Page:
2.10 To fulfil our commitment to hear the widest range of views we decided to consult interested parties in a number of different ways. The outcomes of those consultations are reported in the volumes published with this report, and the way in which we carried them out is described in Annex B.

2.11 Our consultations included:

  • a major written consultation resulting in 840 responses;
  • formal oral evidence from 37 organisations;
  • seven consultation conferences;
  • a written consultation with major employers resulting in 110 responses;
  • seminars with employers from small and medium sized enterprises.

2.12 We commissioned major surveys of 1,270 students currently in higher education and 809 academic staff in higher education. We also arranged small focus group discussions with other staff in higher education. As others were already embarking on relevant studies of graduates, we joined forces with them rather than duplicating their work.

2.13 We were concerned that our work should be as firmly grounded in evidence as possible. We were fortunate that we had a much greater wealth of statistical data and other recent reports to draw on than had the Robbins Committee, although there were some areas where we would have liked better information. We commissioned a number of literature surveys and original pieces of research, and collaborated with other organisations on research projects. We ran several seminars at which experts in various fields informed us about latest thinking and helped us to test the evidence presented to us. The resulting reports are published alongside this report. In publishing the reports we commissioned, we do not endorse every conclusion and recommendation in them. Their contents are the views of their authors, but we wanted the advice and evidence which was available to us to be available to a wider audience as well. Some of the reports contain ideas for further work which might usefully be undertaken. Some also address matters which go beyond our remit: we have not followed these up in our main report but we will draw them to the attention of those with the relevant responsibilities.

2.14 Given our belief that our higher education system needs to match the best in the world, we examined a good deal of evidence about the strengths and weaknesses of alternative approaches. Small groups of members of the Committee visited Australia, France, Germany, Japan, the Netherlands, New Zealand and the United States in order to examine aspects of their higher education systems. In the course of those visits we had discussions with policy makers, representatives of higher education institutions, employers, academics and students, and we visited a range of different types of higher education institution. We are grateful for the help we received from those who organised our visits, and for the warm welcome we received wherever we went.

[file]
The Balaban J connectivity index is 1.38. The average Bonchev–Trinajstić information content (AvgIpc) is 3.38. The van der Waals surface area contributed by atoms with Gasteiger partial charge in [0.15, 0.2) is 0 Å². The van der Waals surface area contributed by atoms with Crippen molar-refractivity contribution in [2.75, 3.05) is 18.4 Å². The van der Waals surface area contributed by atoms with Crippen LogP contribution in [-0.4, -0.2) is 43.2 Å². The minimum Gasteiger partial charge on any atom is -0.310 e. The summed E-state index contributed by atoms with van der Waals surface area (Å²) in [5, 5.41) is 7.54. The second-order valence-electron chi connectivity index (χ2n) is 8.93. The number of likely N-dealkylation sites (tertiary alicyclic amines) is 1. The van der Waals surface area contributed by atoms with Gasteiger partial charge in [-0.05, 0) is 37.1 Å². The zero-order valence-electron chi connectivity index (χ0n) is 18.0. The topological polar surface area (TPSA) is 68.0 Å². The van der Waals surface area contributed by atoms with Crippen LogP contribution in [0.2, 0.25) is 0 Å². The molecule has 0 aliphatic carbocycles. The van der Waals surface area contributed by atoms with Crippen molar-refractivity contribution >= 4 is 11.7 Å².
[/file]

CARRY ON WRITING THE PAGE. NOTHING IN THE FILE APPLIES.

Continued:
2.15 We made enquiries about practice in a wide range of other countries through their embassies, and gathered much published material on overseas experience. We were able to read the recent thematic study of the early years of higher education by the Organisation for Economic Co-operation and Development (OECD), including its analysis of higher education in the United Kingdom.

2.16 We visited 33 institutions which provide higher education across the UK and benefited from many informal meetings and discussions with interested organisations and individuals.

Acknowledgements

2.17 Throughout our work, we received tremendous support and commitment to our task from those within and outside higher education. Many gave considerable time and effort to ensuring that we were well informed about the strengths and weaknesses of the present system, and the advantages and disadvantages of options for the future. We cannot name all those who have helped us, but we are greatly indebted to all of them.